Hans Gruber (Alan Rickman) has checked his list once, has checked it twice and is now gonna decide who's naughty or nice. Poor Mr. Takagi (James Shigeta) has unfortunately been deemed naughty for not assisting in this holiday heist and has been handled accordingly. Just like Father Christmas, Hans labors relentlessly to prepare for one glorious night in which he can bring an awfully large present to his loyal elves country-less mercenaries. Hans and his cronies all arrive by a train of unmarked vehicles in place of a bell-toting sleigh and come up from the underground parking lot instead of down the chimney. Read on!
In the historical drama Lincoln, director Steven Spielberg puts children in the forefront to tie President Lincoln's (Daniel Day-Lewis) personal life with his political life. This move allows for an easy explanation for Lincoln's strong push to pass the 13th amendment while also giving a fair playing field for actor Daniel Day-Lewis to capture an intimate side of the mythical figure. The now infamous words from the 16th president in the film, "shall we stop this bleeding" refer directly to the loss of life and dignity in the Civil War, but also refer more to the youth of the United States who were fighting or would be fighting in the war.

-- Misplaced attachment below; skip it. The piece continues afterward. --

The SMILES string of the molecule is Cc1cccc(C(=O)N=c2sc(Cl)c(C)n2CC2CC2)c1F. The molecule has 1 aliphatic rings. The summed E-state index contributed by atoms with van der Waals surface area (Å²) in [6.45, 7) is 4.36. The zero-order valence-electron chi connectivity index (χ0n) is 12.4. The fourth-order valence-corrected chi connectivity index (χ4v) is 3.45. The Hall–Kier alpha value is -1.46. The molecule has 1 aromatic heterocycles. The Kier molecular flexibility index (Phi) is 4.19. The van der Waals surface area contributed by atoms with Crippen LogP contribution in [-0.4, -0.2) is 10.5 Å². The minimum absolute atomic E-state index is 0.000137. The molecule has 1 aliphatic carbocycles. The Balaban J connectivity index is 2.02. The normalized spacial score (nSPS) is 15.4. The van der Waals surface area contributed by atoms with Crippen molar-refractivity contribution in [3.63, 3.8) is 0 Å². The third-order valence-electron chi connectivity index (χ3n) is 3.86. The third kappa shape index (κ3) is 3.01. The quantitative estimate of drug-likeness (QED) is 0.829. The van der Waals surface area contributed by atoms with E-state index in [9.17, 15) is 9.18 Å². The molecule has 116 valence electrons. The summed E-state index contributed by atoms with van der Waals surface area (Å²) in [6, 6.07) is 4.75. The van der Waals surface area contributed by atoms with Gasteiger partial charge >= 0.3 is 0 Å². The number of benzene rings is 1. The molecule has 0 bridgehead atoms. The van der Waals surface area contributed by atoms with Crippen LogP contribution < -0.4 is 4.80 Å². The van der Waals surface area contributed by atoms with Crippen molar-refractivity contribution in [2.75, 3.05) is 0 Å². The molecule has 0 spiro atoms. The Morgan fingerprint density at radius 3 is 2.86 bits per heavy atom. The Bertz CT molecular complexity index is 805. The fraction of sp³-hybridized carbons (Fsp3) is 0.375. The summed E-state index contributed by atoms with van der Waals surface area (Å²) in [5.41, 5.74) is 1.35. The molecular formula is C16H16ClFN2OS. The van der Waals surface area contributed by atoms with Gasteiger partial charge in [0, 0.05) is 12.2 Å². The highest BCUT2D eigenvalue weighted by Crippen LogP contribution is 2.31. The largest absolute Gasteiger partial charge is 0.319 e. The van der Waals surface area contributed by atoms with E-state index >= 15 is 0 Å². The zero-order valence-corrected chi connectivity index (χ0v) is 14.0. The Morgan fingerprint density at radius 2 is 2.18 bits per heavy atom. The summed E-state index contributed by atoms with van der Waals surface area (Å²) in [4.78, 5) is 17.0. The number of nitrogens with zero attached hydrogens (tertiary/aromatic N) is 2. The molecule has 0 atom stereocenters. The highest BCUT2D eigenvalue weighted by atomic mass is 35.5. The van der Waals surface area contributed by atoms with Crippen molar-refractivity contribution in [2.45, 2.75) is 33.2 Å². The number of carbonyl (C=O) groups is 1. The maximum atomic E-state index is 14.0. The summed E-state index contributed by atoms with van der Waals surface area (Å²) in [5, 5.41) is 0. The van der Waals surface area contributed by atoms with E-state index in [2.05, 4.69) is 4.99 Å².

With the Awards Season heating up, now seems like a decent time to dig deeper into Flight. Director Robert Zemeckis pitches a curveball in his first live-action film in a while, testing the limits of what an audience can take in watching an alcoholic fail over and over. Whip Whitmore (Denzel Washington) is the worst kind of human being on film since Mavis Gary (Charlize Theron) in Young Adult. Both seem to be self-centered shells of people, but whereas Young Adult threw no lifeline for the entirety of the film, Zemeckis opens with a moral question that casts a shadow on our interpretation of Whip. Continued below.